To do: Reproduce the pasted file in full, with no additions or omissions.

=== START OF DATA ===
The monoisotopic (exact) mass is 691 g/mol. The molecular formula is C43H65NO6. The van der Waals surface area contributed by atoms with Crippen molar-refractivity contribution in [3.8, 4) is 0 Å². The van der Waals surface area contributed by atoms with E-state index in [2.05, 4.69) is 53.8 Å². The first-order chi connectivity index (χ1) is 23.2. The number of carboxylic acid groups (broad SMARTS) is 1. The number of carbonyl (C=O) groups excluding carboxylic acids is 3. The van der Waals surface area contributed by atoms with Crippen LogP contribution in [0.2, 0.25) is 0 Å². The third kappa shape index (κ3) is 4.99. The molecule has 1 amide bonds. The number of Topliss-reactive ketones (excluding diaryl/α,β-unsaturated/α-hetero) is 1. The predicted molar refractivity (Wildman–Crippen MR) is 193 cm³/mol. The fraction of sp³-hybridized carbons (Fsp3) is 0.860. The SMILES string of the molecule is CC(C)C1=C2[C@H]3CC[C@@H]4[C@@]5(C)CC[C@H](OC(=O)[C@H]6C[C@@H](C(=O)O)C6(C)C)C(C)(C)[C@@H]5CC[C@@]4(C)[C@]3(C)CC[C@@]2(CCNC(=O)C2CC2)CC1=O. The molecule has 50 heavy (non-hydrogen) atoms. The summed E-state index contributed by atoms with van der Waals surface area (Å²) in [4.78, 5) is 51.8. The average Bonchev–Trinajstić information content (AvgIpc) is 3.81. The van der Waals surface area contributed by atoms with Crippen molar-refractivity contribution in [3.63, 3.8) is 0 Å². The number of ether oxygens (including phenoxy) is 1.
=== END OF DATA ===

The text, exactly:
The monoisotopic (exact) mass is 691 g/mol. The molecular formula is C43H65NO6. The van der Waals surface area contributed by atoms with Crippen molar-refractivity contribution in [3.8, 4) is 0 Å². The van der Waals surface area contributed by atoms with E-state index in [2.05, 4.69) is 53.8 Å². The first-order chi connectivity index (χ1) is 23.2. The number of carboxylic acid groups (broad SMARTS) is 1. The number of carbonyl (C=O) groups excluding carboxylic acids is 3. The van der Waals surface area contributed by atoms with Crippen LogP contribution in [0.2, 0.25) is 0 Å². The third kappa shape index (κ3) is 4.99. The molecule has 1 amide bonds. The number of Topliss-reactive ketones (excluding diaryl/α,β-unsaturated/α-hetero) is 1. The predicted molar refractivity (Wildman–Crippen MR) is 193 cm³/mol. The fraction of sp³-hybridized carbons (Fsp3) is 0.860. The SMILES string of the molecule is CC(C)C1=C2[C@H]3CC[C@@H]4[C@@]5(C)CC[C@H](OC(=O)[C@H]6C[C@@H](C(=O)O)C6(C)C)C(C)(C)[C@@H]5CC[C@@]4(C)[C@]3(C)CC[C@@]2(CCNC(=O)C2CC2)CC1=O. The molecule has 50 heavy (non-hydrogen) atoms. The summed E-state index contributed by atoms with van der Waals surface area (Å²) in [4.78, 5) is 51.8. The average Bonchev–Trinajstić information content (AvgIpc) is 3.81. The van der Waals surface area contributed by atoms with Crippen molar-refractivity contribution in [3.63, 3.8) is 0 Å². The number of ether oxygens (including phenoxy) is 1.